Alternative Dispute Resolutions (ADR)

Thanks for Jon Miller LLB, MSc, Solicitor (construction law), FCIArb, Fellow of Chartered Institute of Arbitrators, Member of the Technology and Construction Court Solicitors Association (TeCSA), CIArb Accredited Adjudicator.

Jon Miller's experience covers dispute resolutions, litigation for developers, employers, contractors, sub-contracts and consultants. He also acts as an Advocate in court before Arbitrators and represents clients before Mediators. His areas of work includes disputes involving roads, harbours warehouses, factories, tunnels, road schemes, housing schemes and office buildings. He has been involved in a broad range of disputes, mediations, expert determinations, adjudications, non-continuous matters. He has both domestic and international clients.

Jon Miller sits on the board of the Chartered Institute of Arbitrators, London Committee. He also regularly lectures at the Institute of Electrical Engineers , Building Research Establishment, Chartered Institute of Building Services Engineers and the Royal Institution of Chartered Surveyors and he has lobbied the House of Lords for the construction industry during the passage of the Housing Grants Act.

Alternative Dispute Resolutions (ADR)

Jon Miller started by explaining that the courts really do not want this type of property / construction disagreement in court, which is all part of the Civil Procedure Rules 1999. ADR is a way to ensure that as much as possible is dealt with before it gets to court.

The following looks at:

•  Discussion and negotiation

•  Early neutral evaluation

•  Mediation

•  Arbitration


ADR in its basic form takes negotiation. A common approach is positional negotiation, where one party doubles the sum they want and the other halves the amount named by the other party! Jon Miller advised that often, in his experience, clients do not have a full understanding of what they want and what they can have. He also touched on the other positional negotiation of a line in the sand' with a take it or leave it approach.

Reality Check

Jon Miller advised that negotiations should be with the person that makes the decision (the organ grinder not the money). Make sure the person has the authority to negotiate and ultimately understand who has the authority to sign the cheque.

ENV (early neutral valuation)

This is a process of ADR carried out by retired Judges and retired Surveyors, where in theory the parties want to solve the dispute. This process can limit the time and money spent and it can be over and done with in a morning.


A mediator doesn't make a decision he helps people think, or bash their heads together. A particular incentive of mediation is that typically during a court case you only get back about two thirds of the legal costs. It has the benefits that anything you say cannot be used against you and you can talk freely to settle the dispute(s) and at any time either party is free to walk away. Indeed, a good mediator utilises the willingness, or otherwise, of the parties to bring about a decision.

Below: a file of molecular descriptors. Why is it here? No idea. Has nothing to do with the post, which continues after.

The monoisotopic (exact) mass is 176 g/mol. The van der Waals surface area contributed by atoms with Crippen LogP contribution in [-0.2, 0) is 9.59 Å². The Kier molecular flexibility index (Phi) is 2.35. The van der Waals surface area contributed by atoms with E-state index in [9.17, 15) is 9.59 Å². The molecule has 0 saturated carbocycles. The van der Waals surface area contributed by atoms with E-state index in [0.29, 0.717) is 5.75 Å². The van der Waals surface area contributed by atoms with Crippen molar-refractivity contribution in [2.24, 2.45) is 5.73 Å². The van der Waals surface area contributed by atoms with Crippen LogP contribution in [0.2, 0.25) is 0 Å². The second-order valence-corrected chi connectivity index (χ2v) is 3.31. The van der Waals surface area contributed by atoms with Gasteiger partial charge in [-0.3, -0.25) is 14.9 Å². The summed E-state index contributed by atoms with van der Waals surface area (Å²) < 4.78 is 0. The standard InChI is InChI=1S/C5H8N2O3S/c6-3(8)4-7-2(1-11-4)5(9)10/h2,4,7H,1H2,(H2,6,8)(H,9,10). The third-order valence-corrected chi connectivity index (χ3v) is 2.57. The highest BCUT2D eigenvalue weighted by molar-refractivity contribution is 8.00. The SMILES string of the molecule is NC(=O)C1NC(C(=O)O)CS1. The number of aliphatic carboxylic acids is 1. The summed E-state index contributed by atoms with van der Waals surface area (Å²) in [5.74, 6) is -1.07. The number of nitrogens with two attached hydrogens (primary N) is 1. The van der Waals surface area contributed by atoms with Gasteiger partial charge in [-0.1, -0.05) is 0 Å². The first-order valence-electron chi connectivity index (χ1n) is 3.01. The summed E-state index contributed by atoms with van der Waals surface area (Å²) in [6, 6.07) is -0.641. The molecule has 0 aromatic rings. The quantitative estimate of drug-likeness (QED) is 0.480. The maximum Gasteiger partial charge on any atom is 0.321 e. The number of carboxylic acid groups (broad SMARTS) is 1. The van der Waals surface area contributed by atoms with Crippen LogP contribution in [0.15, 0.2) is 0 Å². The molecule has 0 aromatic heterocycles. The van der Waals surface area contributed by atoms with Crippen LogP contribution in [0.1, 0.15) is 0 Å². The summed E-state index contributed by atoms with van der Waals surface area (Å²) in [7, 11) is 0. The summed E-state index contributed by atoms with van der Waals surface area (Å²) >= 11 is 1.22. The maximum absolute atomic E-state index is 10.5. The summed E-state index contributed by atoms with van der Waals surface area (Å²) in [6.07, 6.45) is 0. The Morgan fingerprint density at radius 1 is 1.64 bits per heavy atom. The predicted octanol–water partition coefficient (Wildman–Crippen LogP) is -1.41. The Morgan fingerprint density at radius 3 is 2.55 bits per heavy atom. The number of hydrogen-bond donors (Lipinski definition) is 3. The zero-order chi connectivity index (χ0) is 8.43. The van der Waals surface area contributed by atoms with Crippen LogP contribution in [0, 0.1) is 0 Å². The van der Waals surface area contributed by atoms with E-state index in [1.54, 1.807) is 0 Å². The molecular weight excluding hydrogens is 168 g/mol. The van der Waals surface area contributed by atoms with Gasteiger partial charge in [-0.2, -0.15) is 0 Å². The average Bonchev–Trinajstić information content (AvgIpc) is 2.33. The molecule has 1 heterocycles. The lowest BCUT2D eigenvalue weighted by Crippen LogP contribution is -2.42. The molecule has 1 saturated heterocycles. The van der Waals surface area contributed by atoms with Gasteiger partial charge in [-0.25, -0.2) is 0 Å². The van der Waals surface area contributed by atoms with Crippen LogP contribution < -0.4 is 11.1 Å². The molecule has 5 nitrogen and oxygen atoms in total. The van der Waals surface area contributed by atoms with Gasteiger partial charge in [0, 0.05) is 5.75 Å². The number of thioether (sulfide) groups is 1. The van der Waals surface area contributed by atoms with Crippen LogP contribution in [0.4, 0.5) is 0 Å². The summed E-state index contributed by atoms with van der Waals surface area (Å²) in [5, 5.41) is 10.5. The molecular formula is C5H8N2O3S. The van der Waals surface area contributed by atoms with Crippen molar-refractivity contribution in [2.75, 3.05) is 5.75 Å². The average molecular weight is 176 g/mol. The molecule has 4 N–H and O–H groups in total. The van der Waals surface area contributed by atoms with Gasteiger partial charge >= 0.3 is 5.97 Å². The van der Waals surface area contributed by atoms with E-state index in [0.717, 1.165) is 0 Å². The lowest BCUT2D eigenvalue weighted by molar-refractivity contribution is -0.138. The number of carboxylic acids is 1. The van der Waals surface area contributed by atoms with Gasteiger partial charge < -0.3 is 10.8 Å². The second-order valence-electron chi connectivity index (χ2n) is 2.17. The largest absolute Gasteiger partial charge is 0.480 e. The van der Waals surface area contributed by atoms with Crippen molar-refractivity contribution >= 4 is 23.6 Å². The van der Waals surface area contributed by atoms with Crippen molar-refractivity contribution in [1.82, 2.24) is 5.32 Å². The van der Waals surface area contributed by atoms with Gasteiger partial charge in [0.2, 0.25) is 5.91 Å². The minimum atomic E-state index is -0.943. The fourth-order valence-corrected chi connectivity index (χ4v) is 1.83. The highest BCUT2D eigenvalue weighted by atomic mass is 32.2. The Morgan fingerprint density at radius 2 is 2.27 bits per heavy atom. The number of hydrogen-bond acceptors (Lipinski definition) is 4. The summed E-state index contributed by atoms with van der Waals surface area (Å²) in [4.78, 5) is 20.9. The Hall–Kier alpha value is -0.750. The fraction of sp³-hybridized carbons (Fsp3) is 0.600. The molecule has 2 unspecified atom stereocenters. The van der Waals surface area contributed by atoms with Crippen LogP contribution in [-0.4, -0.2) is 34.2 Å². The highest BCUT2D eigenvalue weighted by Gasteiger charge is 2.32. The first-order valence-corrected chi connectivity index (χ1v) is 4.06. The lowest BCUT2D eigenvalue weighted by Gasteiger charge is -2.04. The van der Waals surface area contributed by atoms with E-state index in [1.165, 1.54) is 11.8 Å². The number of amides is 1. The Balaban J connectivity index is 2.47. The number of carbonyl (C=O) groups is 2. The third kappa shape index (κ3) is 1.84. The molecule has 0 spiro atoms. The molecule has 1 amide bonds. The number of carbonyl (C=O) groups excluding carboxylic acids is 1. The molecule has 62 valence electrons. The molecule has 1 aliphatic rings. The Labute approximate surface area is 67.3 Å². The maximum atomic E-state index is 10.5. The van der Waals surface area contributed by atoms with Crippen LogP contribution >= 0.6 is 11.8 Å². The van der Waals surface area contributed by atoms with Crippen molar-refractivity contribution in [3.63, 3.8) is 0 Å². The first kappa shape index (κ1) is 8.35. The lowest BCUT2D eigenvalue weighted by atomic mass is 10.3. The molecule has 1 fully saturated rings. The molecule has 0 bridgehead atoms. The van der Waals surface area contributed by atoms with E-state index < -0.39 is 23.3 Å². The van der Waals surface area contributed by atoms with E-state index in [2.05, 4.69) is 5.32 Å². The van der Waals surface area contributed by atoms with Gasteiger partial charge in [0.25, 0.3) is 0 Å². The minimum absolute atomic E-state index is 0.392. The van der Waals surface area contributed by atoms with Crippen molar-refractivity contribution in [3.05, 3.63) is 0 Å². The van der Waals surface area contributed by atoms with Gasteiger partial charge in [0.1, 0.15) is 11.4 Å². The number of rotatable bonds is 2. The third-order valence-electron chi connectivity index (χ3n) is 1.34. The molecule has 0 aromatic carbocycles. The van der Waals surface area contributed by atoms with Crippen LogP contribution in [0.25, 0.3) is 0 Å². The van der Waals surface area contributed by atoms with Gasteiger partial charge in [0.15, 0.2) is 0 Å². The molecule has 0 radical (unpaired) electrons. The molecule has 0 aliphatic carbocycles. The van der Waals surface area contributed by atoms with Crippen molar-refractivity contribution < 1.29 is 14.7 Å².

Typically there will be a mediation room and also private rooms into which each party can have discussions on various issues; the mediator moving freely between the rooms, but only able to pass on any information with the consent of the parties.

Interesting Information

Disputes with the NHS were found to, in most cases, just want an apology. BR and other large companies often use mediation as a way of coming to an agreement without the glare of journalists; as you can't stop journalists going to court!

Terms to look out for

Are we agreeing liability or are we agreeing liability in quantum? Quantum refers to financial matters, i.e. are we accepting liability and just need to discuss how much a cheque will be, or won't be?

The other additional advantage of mediation is that it can produce win, win situations, where an ongoing relationship can continue, for example a pay off of X amount and 30% off ongoing local property deals, etc.

ADR, a delaying tactic

Jon Miller also spoke about the problem that it can just sometimes be a process that the parties are going through and it takes two to tango. He commented that he was aware of cases where parties hadn't even initially been able to agree where to have their mediation and that sometimes a party is holding out over a period of time, to the point where the other party will just accept something to resolve the matter.


With arbitration you affectively have a private Judge. Under the Arbitration Act 1996 Arbitrator's fees are in the hundreds of pounds per hour (interestingly, approximately two thirds of them are Chartered Surveyors). Typically, it will take a full week. It has the benefit of keeping the journalists out and is a private settlement and is cheaper.


Jon Miller also had a few words to say on dilapidations. Firstly, that the landlord has six years to serve the Dilapidations Schedule, although the Protocol recommends 56 days, and his main comment was to read the lease; it all depends upon what the lease says.